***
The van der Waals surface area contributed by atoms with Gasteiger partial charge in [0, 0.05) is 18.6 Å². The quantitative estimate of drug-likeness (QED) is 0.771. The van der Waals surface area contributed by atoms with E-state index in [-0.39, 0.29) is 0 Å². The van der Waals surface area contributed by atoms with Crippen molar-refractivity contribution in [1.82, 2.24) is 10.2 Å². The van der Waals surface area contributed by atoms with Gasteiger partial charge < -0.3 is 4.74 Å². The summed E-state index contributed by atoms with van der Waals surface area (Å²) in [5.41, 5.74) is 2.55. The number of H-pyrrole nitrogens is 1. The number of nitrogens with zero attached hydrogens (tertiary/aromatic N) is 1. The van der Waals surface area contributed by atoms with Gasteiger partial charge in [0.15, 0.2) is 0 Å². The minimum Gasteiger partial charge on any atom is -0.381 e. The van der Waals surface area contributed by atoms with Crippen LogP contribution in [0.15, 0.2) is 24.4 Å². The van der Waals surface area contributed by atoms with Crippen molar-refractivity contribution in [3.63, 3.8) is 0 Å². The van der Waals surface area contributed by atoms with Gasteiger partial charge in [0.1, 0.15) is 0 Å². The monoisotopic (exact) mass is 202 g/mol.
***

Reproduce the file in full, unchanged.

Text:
The van der Waals surface area contributed by atoms with Gasteiger partial charge in [0, 0.05) is 18.6 Å². The quantitative estimate of drug-likeness (QED) is 0.771. The van der Waals surface area contributed by atoms with E-state index in [-0.39, 0.29) is 0 Å². The van der Waals surface area contributed by atoms with Crippen molar-refractivity contribution in [1.82, 2.24) is 10.2 Å². The van der Waals surface area contributed by atoms with Gasteiger partial charge < -0.3 is 4.74 Å². The summed E-state index contributed by atoms with van der Waals surface area (Å²) in [5.41, 5.74) is 2.55. The number of H-pyrrole nitrogens is 1. The number of nitrogens with zero attached hydrogens (tertiary/aromatic N) is 1. The van der Waals surface area contributed by atoms with Gasteiger partial charge in [0.15, 0.2) is 0 Å². The minimum Gasteiger partial charge on any atom is -0.381 e. The van der Waals surface area contributed by atoms with Crippen LogP contribution in [0.15, 0.2) is 24.4 Å². The van der Waals surface area contributed by atoms with Crippen molar-refractivity contribution in [3.63, 3.8) is 0 Å². The van der Waals surface area contributed by atoms with Gasteiger partial charge in [0.1, 0.15) is 0 Å². The monoisotopic (exact) mass is 202 g/mol.